The wine list – arranged by millennium
Moving on to the reds, the 2016 Kavaklidere Prestige from Kalecik Karasi in Central Anatolia was open-knit and redolent of a Châteauneuf-du-Pape on the nose, which was a bit soft and gamy, and just missing a little tension. The palate displayed fine depth and plenty of flesh, coming across a little animally in personality, with perhaps just a hint of brettanomyces on the finish. Nevertheless, it was still enjoyable. The 2011 Goumenissa from Domaine Tatsis was the better of the two. Despite eight years in bottle, this blend of Xinomavro and Negoska sported a lovely blackberry, raspberry and cedar-scented nose not unlike a Haut-Médoc of similar age. The palate was quite structured and grippy at the beginning, but it softened with aeration, revealing fine balance and sappy red fruit on the finish. This was very impressive.
I asked Bal to recommend two sweet wines by the glass to accompany our desserts. The 2017 Costat Darrèr “Les Grains des Copains” Jurançon from Jean Marc Grussaute, a blend of 80% Petit Manseng and 20% Gros Manseng, was endowed with attractive dried apricot, quince, lanolin and peach on a nose full of tension and focus, while the palate was well balanced with a fine bead of acidity, Barsac-like in some ways, and a fresh, persistent finish. The Japanese sake, Tedorigawa Yamahai Junmai, comes from the Ishikawa region and was served at room temperature. It had a potent, beautifully defined bouquet of grilled hazelnuts mixed with macadamia, dried honey and a steaming bowl of rice. I was not quite as taken with the palate, which was just a little too oxidative for my liking, but I appreciated the tangy sharpness and the nutty/smoky finish.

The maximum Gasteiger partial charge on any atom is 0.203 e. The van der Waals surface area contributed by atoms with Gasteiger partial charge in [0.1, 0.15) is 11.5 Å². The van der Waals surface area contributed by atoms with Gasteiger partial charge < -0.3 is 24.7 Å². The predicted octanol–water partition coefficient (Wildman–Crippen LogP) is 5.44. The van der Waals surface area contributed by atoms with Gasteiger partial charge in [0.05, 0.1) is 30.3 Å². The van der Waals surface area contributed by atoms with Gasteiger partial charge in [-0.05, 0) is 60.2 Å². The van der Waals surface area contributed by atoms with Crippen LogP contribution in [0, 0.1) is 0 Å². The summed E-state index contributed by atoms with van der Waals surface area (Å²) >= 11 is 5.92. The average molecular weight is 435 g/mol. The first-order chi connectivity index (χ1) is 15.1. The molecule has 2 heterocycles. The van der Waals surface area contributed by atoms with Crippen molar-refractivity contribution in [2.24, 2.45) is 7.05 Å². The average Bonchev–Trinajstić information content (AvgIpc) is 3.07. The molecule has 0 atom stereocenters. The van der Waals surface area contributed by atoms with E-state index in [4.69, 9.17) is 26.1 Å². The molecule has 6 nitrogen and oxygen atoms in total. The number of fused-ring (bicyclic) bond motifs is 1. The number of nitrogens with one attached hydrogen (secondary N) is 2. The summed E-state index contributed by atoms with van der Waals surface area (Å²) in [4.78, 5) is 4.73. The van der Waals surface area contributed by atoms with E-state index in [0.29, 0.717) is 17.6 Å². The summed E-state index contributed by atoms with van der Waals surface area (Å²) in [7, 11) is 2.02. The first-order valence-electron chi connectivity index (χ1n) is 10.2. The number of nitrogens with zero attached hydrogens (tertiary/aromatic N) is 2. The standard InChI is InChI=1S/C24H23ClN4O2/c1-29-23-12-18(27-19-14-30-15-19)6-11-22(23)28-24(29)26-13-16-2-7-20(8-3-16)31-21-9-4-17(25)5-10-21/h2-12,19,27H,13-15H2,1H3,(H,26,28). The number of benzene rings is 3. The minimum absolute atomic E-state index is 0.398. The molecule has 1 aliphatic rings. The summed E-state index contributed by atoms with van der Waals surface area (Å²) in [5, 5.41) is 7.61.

The two reds from Turkey and Greece made interesting comparisons
offers dishes that are not designed to show off or dazzle. They initially appear
simple, but when examined close up, they are much more nuanced than the rather
laconic menu suggests. Trivet clearly has ambitions, but unlike Core, its
approach is more straightforward, remaining faithful to the idea of a
three-course lunch or dinner without the frills and theatrics. There are no amuse-bouches or pre-desserts. I like that. I came away without feeling bloated and having
eaten healthily. There is a personal touch that I like at Trivet, in terms of
both Lake’s menu and Bal’s choice of wine. It’s their restaurant, and
they stamp their personalities and their experiences upon it. Let’s be frank – it
is not cheap. At £38.00 for the most expensive main course, you can easily run
up a two-ton bill without splashing out on the wine. Then again, there are so
many reasonably priced bottles that wine-lovers will come away satisfied and
feeling it is money well spent. The standard of service was exemplary, as you
would expect from two seasoned former employees of The Fat Duck. The ambiance is
casual, fitting with London’s move away from formal dining. Isa Bal candidly
remarked that they have no desire to rush things and their desire is to build
the restaurant gradually. The more I reflected upon Trivet, the more I liked
it. Moreover, I think it’s going to get even better. If you seek a restaurant
with cuisine from the top drawer, without fuss and ostentatiousness, and an
eclectic wine list not intent on gouging you for every penny, then Trivet comes
“Has Heston Blumenthal been here yet?” I asked before leaving. “Not yet,” Isa replied. When he does come, I am sure he will enjoy the experience.